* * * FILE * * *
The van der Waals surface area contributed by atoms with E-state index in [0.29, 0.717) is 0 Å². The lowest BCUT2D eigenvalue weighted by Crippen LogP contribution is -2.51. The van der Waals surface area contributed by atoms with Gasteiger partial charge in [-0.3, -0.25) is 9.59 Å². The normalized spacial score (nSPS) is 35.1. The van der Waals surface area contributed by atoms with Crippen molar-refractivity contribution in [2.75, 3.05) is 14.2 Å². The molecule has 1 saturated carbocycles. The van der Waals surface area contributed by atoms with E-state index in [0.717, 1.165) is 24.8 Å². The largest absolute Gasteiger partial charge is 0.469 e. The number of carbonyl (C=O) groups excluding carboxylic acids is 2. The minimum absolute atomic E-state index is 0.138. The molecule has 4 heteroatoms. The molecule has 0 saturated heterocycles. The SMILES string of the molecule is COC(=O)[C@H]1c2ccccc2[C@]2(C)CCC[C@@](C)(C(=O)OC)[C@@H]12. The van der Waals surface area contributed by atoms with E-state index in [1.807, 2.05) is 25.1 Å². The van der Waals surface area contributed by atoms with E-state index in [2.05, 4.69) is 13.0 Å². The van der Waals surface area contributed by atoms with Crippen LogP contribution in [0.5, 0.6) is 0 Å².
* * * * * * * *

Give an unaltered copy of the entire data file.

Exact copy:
The van der Waals surface area contributed by atoms with E-state index in [0.29, 0.717) is 0 Å². The lowest BCUT2D eigenvalue weighted by Crippen LogP contribution is -2.51. The van der Waals surface area contributed by atoms with Gasteiger partial charge in [-0.3, -0.25) is 9.59 Å². The normalized spacial score (nSPS) is 35.1. The van der Waals surface area contributed by atoms with Crippen molar-refractivity contribution in [2.75, 3.05) is 14.2 Å². The molecule has 1 saturated carbocycles. The van der Waals surface area contributed by atoms with E-state index in [0.717, 1.165) is 24.8 Å². The largest absolute Gasteiger partial charge is 0.469 e. The number of carbonyl (C=O) groups excluding carboxylic acids is 2. The minimum absolute atomic E-state index is 0.138. The molecule has 4 heteroatoms. The molecule has 0 saturated heterocycles. The SMILES string of the molecule is COC(=O)[C@H]1c2ccccc2[C@]2(C)CCC[C@@](C)(C(=O)OC)[C@@H]12. The van der Waals surface area contributed by atoms with E-state index in [1.807, 2.05) is 25.1 Å². The van der Waals surface area contributed by atoms with E-state index in [2.05, 4.69) is 13.0 Å². The van der Waals surface area contributed by atoms with Crippen LogP contribution in [0.5, 0.6) is 0 Å².